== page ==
A good credit card allows you to borrow money affordably while paying minimal fees and enjoying rewards for your spending. Then, you can build up your credit score, have credit available when you need it and afford to pay back the money that you borrow. Many cards are available with a variety of benefits making for a competitive environment and great options for you. It’ll benefit you to know which credit cards with interest-free introductory periods at this time.
In an effort to win the business of customers, many credit card companies have cards with enticing offers. One such offer is an interest-free introductory period in which you don’t have to pay interest on your purchases for a set period. This can be helpful when you want to make a big purchase but you can’t pay for it in cash or if you just need to carry over a balance for a few months.
Here’s a guide to our top picks for the best credit cards with interest-free introductory periods, how the promotion works and what to look for when shopping for a card.
Best credit cards with interest-free introductory periods
We have vetted dozens of credit cards with interest-free introductory periods and here are our top picks.
Chase Slate is arguably the best balance transfer credit card available. It has a 15-month 0% intro APR on balance transfers and purchases, no balance transfer fee for the first 60 days and no annual fee. That combination is extremely rare. In fact, Slate is the only major 0% APR balance transfer credit card that doesn’t charge a balance transfer fee. This can lead to significant savings.
To illustrate, say you transfer $10,000 and plan to pay it off within the intro rate period. With Chase Slate you wouldn’t pay a transfer fee, but with other balance transfer credit cards, you would have to pay a balance transfer fee of $300.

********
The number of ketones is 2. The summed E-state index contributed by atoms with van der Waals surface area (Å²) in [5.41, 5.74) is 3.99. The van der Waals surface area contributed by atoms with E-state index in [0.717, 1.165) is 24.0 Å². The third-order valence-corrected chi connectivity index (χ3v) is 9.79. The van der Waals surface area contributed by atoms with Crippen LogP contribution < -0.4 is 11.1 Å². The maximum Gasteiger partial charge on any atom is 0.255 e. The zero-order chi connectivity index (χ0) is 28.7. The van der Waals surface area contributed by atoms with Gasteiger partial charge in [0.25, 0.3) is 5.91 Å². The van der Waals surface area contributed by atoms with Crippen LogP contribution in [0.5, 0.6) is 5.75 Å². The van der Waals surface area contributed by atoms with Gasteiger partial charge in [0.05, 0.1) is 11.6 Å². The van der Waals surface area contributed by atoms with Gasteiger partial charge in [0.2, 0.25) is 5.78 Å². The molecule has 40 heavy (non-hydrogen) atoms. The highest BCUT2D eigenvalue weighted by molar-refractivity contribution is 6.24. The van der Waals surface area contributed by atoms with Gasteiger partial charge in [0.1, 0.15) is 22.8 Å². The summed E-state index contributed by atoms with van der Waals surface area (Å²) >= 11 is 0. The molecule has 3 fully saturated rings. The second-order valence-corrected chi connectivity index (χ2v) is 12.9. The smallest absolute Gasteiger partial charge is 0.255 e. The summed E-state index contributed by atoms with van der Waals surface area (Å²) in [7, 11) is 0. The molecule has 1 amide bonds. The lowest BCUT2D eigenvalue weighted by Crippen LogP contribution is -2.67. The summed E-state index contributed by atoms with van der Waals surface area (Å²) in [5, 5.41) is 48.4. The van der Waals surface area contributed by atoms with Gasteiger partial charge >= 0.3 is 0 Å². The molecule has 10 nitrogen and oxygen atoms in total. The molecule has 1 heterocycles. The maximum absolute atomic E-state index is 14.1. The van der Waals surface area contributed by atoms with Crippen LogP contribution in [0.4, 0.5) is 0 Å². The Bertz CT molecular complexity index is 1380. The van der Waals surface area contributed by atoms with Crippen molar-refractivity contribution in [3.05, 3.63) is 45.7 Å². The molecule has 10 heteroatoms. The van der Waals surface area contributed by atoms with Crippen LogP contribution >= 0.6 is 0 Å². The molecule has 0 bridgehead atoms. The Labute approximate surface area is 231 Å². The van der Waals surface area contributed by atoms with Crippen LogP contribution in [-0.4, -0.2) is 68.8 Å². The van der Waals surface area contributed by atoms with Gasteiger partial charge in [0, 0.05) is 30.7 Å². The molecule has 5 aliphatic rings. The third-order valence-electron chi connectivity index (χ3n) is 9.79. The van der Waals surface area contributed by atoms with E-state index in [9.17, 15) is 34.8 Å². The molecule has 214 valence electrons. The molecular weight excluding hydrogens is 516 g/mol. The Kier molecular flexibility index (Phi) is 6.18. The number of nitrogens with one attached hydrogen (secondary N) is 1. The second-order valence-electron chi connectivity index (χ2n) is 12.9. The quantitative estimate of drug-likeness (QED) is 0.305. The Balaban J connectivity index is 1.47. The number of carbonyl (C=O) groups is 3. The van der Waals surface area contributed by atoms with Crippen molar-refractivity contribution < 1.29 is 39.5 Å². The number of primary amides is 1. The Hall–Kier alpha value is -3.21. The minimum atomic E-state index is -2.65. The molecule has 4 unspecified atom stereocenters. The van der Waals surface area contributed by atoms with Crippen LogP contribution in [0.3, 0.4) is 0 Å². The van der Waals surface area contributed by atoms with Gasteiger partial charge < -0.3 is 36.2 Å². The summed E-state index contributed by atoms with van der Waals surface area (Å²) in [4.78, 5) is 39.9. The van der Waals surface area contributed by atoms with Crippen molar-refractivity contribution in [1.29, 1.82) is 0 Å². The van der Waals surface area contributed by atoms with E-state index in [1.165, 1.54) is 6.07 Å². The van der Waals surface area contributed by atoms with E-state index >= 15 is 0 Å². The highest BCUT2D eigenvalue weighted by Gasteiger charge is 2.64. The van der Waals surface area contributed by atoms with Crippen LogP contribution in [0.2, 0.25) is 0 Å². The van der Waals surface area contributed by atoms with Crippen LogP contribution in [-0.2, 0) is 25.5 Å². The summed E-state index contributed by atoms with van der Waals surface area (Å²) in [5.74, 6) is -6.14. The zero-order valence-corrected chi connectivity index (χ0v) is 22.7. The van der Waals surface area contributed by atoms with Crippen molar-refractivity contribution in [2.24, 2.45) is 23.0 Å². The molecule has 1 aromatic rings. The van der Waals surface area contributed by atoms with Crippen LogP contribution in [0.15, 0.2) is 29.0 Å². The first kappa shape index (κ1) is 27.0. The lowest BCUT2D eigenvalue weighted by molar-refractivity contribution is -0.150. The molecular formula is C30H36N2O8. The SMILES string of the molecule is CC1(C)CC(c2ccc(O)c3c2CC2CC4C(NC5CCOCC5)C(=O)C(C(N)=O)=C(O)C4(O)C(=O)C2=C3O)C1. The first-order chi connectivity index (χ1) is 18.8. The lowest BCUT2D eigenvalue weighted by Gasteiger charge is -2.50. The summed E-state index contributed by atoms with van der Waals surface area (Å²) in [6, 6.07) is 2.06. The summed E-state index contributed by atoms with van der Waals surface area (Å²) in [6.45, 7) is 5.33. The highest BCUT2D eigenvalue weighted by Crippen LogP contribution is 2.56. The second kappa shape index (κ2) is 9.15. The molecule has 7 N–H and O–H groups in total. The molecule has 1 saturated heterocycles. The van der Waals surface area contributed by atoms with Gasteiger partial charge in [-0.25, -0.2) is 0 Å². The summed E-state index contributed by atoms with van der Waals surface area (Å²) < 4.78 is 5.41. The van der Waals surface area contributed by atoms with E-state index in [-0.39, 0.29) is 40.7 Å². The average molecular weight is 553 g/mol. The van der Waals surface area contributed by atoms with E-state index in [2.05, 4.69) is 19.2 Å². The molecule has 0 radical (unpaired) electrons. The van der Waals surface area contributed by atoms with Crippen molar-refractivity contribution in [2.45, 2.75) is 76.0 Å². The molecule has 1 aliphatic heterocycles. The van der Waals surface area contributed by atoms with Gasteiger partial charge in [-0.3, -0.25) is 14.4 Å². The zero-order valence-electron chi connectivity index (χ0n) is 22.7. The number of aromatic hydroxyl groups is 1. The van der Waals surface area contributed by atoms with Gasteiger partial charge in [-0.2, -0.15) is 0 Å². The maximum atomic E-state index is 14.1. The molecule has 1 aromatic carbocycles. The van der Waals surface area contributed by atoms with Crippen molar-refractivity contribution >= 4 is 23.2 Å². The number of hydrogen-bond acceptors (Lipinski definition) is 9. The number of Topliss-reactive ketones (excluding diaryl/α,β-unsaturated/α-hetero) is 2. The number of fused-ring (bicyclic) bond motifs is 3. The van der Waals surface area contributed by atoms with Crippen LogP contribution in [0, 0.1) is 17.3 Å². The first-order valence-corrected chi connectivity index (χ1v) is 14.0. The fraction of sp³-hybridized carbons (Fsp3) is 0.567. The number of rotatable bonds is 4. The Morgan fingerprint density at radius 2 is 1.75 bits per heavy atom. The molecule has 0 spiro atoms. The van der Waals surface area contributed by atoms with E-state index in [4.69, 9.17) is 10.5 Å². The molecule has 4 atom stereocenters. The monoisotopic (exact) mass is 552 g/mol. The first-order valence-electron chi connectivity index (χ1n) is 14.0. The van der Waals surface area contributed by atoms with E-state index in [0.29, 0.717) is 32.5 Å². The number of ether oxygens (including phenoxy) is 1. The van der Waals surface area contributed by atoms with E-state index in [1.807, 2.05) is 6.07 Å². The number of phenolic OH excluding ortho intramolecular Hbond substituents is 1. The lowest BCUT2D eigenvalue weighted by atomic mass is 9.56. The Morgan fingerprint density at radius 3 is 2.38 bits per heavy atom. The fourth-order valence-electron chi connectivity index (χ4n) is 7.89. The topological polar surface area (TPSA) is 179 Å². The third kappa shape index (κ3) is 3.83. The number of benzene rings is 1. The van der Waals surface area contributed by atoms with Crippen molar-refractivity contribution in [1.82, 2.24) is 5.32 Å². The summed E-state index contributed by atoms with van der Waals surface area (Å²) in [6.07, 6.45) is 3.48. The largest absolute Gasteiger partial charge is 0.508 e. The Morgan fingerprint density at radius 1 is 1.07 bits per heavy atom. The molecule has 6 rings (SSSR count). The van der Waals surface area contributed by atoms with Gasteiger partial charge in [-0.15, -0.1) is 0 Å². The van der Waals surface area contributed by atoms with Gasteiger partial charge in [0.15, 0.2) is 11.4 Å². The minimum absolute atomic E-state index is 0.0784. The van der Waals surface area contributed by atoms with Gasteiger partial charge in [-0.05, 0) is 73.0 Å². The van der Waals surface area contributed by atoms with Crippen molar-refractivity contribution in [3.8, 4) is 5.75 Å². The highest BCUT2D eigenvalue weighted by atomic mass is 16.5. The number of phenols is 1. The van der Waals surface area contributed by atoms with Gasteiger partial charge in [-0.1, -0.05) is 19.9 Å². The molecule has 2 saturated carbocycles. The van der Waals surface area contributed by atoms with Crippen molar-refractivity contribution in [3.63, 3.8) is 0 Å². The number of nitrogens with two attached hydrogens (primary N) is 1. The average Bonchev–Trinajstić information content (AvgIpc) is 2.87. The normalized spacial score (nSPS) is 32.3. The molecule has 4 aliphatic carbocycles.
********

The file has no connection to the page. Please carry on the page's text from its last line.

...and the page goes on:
Once Chase Slate’s intro rate expires, the standard APR is 12.99% to 22.99%, depending on credit. These rates are reasonable but there are credit cards with much lower standard APRs. So you may want to switch to another credit card if you’re still carrying a balance after the 15-month 0% APR period ends.
As with most balance transfer credit cards, the catch is that you must have good to excellent credit in order to qualify, and it doesn’t have a rewards program. Also note that the balance transfer fee is only waived on transfers made within the first 60 days of opening an account. After that, there is a 3% (with a minimum of $5) transfer fee.
This card offers one of the longest promotional periods and minimal fees. Citi Simplicity is an excellent balance transfer credit card. It has a stellar 21-month 0% APR introductory rate on balance transfers and purchases, no annual fee, and no late fees or penalty APRs. Some credit card experts rate it even higher than the Chase Slate. However, it does have a 3% balance transfer fee with a minimum of $5. So if you have a substantial credit card debt blob, you may want to apply for a Slate Chase credit card first. On the other hand, if you don’t currently carry a balance but you’re planning to make large purchases and pay them over time, this is probably the best credit card for you.
The Discover it is another great balance transfer/cash back hybrid credit card that combines a 0% intro APR for 14 months on purchases and balance transfers with a cash back rewards program. It gives up to 5% back on purchases made in categories that change every quarter. The card includes complimentary access to customers’ FICO credit score and there is no over-the-limit fee, foreign transaction fee or annual fee. The card’s standard APR ranges from 10.99% to 22.99% once the trial period ends and there is a 3% balance transfer to think about. If you don’t have a credit card balance to transfer and mostly interested in having a 0% APR on purchases and a decent cash back rewards program with no annual fee, this is the card for you.